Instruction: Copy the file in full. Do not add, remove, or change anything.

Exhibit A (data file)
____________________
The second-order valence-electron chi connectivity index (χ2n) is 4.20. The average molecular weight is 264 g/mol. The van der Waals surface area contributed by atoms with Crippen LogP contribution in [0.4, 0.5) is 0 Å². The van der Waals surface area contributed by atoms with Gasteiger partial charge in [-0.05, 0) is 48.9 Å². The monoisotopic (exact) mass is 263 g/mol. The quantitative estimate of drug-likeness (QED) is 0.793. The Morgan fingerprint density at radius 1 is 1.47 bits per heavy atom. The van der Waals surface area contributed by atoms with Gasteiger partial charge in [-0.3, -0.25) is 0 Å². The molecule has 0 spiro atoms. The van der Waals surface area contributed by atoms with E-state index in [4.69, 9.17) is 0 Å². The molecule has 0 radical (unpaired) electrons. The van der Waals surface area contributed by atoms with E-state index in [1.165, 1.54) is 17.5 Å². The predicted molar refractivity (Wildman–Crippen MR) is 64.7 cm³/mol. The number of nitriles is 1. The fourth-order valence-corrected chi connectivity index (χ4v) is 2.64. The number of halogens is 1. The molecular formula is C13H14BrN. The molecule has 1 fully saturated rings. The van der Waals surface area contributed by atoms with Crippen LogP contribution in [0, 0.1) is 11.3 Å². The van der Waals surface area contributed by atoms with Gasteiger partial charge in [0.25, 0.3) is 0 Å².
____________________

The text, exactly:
The second-order valence-electron chi connectivity index (χ2n) is 4.20. The average molecular weight is 264 g/mol. The van der Waals surface area contributed by atoms with Crippen LogP contribution in [0.4, 0.5) is 0 Å². The van der Waals surface area contributed by atoms with Gasteiger partial charge in [-0.05, 0) is 48.9 Å². The monoisotopic (exact) mass is 263 g/mol. The quantitative estimate of drug-likeness (QED) is 0.793. The Morgan fingerprint density at radius 1 is 1.47 bits per heavy atom. The van der Waals surface area contributed by atoms with Gasteiger partial charge in [-0.3, -0.25) is 0 Å². The molecule has 0 spiro atoms. The van der Waals surface area contributed by atoms with E-state index in [4.69, 9.17) is 0 Å². The molecule has 0 radical (unpaired) electrons. The van der Waals surface area contributed by atoms with E-state index in [1.165, 1.54) is 17.5 Å². The predicted molar refractivity (Wildman–Crippen MR) is 64.7 cm³/mol. The number of nitriles is 1. The fourth-order valence-corrected chi connectivity index (χ4v) is 2.64. The number of halogens is 1. The molecular formula is C13H14BrN. The molecule has 1 fully saturated rings. The van der Waals surface area contributed by atoms with Crippen LogP contribution in [0, 0.1) is 11.3 Å². The van der Waals surface area contributed by atoms with Gasteiger partial charge in [0.25, 0.3) is 0 Å².